Test Drive: Hyundai Tucson

There are many reasons Hyundai is thriving, when most of the other carmakers have been floundering, and the new Tucson crossover adds one more reason.

We?ve been testing Hyundai models since the Excel first came into the U.S. in 1986.? After a shaky start the first few years Hyundai begin to refine and grow, and over the last decade we?ve been amazed by the advancements in quality, innovation and value.? Each new model or new generation has shown a significant leap forward.

Progress started to show even more in 2006 when Hyundai advanced to third place in the J.D. Power and Associated Quality ratings, just behind Lexus and Porsche.? In 2009, the Hyundai Genesis was picked as the North American Car of the Year and for 2010 and Consumer Reports ranked Hyundai (and Kia) as the fourth best automaker in the U.S.

For 2010, the second-generation Tucson debuts with a new fluid European design from Hyundai?s Frankfurt-based design and technical center.

Inside the Tucson has a spacious and stylish interior.? The controls and gauges positioned high on the center stack and the attractive three-spoke steering wheel have a positive high-quality feel.? We thought the extra little visor over the high-mounted navigation system looked like an afterthought in an otherwise well-designed dash.? We did like the ice blue dash lighting that added a sophisticated touch at night.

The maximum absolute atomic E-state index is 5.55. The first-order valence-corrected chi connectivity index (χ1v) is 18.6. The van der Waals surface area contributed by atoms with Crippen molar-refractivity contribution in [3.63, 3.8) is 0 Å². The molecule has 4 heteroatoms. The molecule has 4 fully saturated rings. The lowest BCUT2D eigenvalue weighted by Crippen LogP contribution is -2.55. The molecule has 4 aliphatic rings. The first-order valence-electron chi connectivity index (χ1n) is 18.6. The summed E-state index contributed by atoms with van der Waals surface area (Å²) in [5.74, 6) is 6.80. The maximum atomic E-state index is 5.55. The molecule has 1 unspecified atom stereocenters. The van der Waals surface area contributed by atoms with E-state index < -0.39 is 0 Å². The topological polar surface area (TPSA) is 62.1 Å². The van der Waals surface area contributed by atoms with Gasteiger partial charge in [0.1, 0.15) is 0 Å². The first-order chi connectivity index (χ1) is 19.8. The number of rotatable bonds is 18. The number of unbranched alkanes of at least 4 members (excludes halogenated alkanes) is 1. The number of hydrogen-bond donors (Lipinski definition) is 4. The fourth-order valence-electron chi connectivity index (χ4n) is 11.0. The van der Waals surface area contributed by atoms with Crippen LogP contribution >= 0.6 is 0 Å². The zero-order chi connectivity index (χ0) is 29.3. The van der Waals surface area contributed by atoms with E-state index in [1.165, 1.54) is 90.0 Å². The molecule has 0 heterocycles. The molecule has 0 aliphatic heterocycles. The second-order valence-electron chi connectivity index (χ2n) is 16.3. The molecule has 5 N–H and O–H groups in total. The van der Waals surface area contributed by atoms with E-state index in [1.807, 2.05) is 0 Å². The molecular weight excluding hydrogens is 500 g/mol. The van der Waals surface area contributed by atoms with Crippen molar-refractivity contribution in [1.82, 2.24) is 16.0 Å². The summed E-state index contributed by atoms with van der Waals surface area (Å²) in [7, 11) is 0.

To keep the interior air clean, the Tucson Limited has a CleanAir Ionizer that automatically cleans the air when the heater or air conditioner is running.

Powered by Hyundai?s efficient Theta II 2.4-liter, four-cylinder engine, the Tucson earns an EPA rating of 21 mpg city and 28 mpg highway for the four-wheel drive model with a six-speed automatic transmission (or up to 31 mpg for the 2WD version with manual transmission).? The 176-hp engine drives this smallest of the Hyundai crossovers from 0 to 60 mph in 8.6 seconds.

To increase fuel economy, the 4WD system automatically activates when needed, distributing the power equally between the front and rear wheels.? The system includes a driver-selectable AWD lock allowing for a 50/50 torque split between the front and rear wheels for off-road and very slippery conditions.

The Tucson is available in two trim levels, GLS and Limited.? GLS pricing starts at $19,790 for the front wheel drive version with six-speed manual transmission, including the destination charge.? The six-speed automatic transmission is $1,000 extra.? The very well equipped Limited is $25,140 for the FWD and $1,500 more for the 4WD version.

The Hyundai 10-year/100,000-mile limited powertrain warranty has added an extra level of buyer confidence for the last few years, and it continues on the Tucson.

The Tucson has a solid stable feeling even on the winding mountain roads.? It?s much more quiet and comfortable on the highway than we expected it to be.

We especially liked the tight 34.7-foot turning radius, the six-speed automatic transmission with Shiftronic manual shifting and nicely designed interior.? We found nothing we didn?t like.


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